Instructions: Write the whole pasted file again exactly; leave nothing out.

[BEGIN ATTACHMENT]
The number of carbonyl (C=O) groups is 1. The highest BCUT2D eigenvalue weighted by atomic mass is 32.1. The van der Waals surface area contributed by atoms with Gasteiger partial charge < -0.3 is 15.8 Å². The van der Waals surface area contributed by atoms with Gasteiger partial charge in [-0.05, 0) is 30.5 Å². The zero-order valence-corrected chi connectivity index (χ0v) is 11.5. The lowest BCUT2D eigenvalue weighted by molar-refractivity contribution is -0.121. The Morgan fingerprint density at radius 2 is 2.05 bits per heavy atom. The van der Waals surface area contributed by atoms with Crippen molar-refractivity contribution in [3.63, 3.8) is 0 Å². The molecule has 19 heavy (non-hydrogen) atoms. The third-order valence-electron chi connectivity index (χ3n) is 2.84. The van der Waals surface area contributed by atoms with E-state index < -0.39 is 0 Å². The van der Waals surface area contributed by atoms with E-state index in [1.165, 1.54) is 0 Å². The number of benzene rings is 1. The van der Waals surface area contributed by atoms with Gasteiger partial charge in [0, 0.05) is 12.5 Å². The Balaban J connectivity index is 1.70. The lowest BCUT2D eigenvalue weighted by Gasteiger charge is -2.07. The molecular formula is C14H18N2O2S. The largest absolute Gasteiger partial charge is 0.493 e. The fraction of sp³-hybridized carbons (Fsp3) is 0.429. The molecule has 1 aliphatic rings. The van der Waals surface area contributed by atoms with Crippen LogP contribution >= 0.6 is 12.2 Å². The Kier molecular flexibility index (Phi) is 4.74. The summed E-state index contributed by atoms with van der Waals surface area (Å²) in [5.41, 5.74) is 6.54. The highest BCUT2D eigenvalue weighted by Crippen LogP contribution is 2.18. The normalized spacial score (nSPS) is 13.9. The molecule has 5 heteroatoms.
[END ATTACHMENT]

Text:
The number of carbonyl (C=O) groups is 1. The highest BCUT2D eigenvalue weighted by atomic mass is 32.1. The van der Waals surface area contributed by atoms with Gasteiger partial charge < -0.3 is 15.8 Å². The van der Waals surface area contributed by atoms with Gasteiger partial charge in [-0.05, 0) is 30.5 Å². The zero-order valence-corrected chi connectivity index (χ0v) is 11.5. The lowest BCUT2D eigenvalue weighted by molar-refractivity contribution is -0.121. The Morgan fingerprint density at radius 2 is 2.05 bits per heavy atom. The van der Waals surface area contributed by atoms with Crippen molar-refractivity contribution in [3.63, 3.8) is 0 Å². The molecule has 19 heavy (non-hydrogen) atoms. The third-order valence-electron chi connectivity index (χ3n) is 2.84. The van der Waals surface area contributed by atoms with E-state index < -0.39 is 0 Å². The van der Waals surface area contributed by atoms with E-state index in [1.165, 1.54) is 0 Å². The number of benzene rings is 1. The van der Waals surface area contributed by atoms with Gasteiger partial charge in [0, 0.05) is 12.5 Å². The Balaban J connectivity index is 1.70. The lowest BCUT2D eigenvalue weighted by Gasteiger charge is -2.07. The molecular formula is C14H18N2O2S. The largest absolute Gasteiger partial charge is 0.493 e. The fraction of sp³-hybridized carbons (Fsp3) is 0.429. The molecule has 1 aliphatic rings. The van der Waals surface area contributed by atoms with Crippen LogP contribution >= 0.6 is 12.2 Å². The Kier molecular flexibility index (Phi) is 4.74. The summed E-state index contributed by atoms with van der Waals surface area (Å²) in [5.41, 5.74) is 6.54. The highest BCUT2D eigenvalue weighted by Crippen LogP contribution is 2.18. The normalized spacial score (nSPS) is 13.9. The molecule has 5 heteroatoms.